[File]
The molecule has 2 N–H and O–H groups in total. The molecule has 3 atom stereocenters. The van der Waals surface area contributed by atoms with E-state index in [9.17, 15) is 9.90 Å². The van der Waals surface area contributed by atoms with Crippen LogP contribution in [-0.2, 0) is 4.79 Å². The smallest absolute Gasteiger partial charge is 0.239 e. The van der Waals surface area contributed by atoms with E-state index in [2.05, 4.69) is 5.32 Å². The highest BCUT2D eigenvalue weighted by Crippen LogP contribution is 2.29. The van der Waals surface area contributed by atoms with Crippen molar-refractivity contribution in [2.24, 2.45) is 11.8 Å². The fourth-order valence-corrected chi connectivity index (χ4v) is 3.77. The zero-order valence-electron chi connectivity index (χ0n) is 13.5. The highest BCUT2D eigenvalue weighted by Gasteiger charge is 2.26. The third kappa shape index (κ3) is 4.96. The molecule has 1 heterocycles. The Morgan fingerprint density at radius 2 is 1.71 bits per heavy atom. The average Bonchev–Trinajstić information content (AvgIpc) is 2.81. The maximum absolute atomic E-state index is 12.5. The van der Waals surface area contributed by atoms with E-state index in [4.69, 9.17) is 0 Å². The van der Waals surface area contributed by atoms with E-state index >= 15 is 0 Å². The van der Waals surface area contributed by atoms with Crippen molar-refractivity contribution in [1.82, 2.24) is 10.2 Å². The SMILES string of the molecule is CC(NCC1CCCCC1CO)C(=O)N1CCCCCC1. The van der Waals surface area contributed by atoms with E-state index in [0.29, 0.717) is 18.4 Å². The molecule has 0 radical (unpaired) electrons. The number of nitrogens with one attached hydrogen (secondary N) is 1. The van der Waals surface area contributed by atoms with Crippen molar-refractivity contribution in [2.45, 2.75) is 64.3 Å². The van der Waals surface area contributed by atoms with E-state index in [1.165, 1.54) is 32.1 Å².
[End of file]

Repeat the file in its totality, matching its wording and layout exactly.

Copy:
The molecule has 2 N–H and O–H groups in total. The molecule has 3 atom stereocenters. The van der Waals surface area contributed by atoms with E-state index in [9.17, 15) is 9.90 Å². The van der Waals surface area contributed by atoms with Crippen LogP contribution in [-0.2, 0) is 4.79 Å². The smallest absolute Gasteiger partial charge is 0.239 e. The van der Waals surface area contributed by atoms with E-state index in [2.05, 4.69) is 5.32 Å². The highest BCUT2D eigenvalue weighted by Crippen LogP contribution is 2.29. The van der Waals surface area contributed by atoms with Crippen molar-refractivity contribution in [2.24, 2.45) is 11.8 Å². The fourth-order valence-corrected chi connectivity index (χ4v) is 3.77. The zero-order valence-electron chi connectivity index (χ0n) is 13.5. The highest BCUT2D eigenvalue weighted by Gasteiger charge is 2.26. The third kappa shape index (κ3) is 4.96. The molecule has 1 heterocycles. The Morgan fingerprint density at radius 2 is 1.71 bits per heavy atom. The average Bonchev–Trinajstić information content (AvgIpc) is 2.81. The maximum absolute atomic E-state index is 12.5. The van der Waals surface area contributed by atoms with E-state index in [4.69, 9.17) is 0 Å². The van der Waals surface area contributed by atoms with E-state index >= 15 is 0 Å². The van der Waals surface area contributed by atoms with Crippen molar-refractivity contribution in [1.82, 2.24) is 10.2 Å². The SMILES string of the molecule is CC(NCC1CCCCC1CO)C(=O)N1CCCCCC1. The van der Waals surface area contributed by atoms with E-state index in [0.29, 0.717) is 18.4 Å². The molecule has 0 radical (unpaired) electrons. The number of nitrogens with one attached hydrogen (secondary N) is 1. The van der Waals surface area contributed by atoms with Crippen molar-refractivity contribution in [2.45, 2.75) is 64.3 Å². The van der Waals surface area contributed by atoms with E-state index in [1.165, 1.54) is 32.1 Å².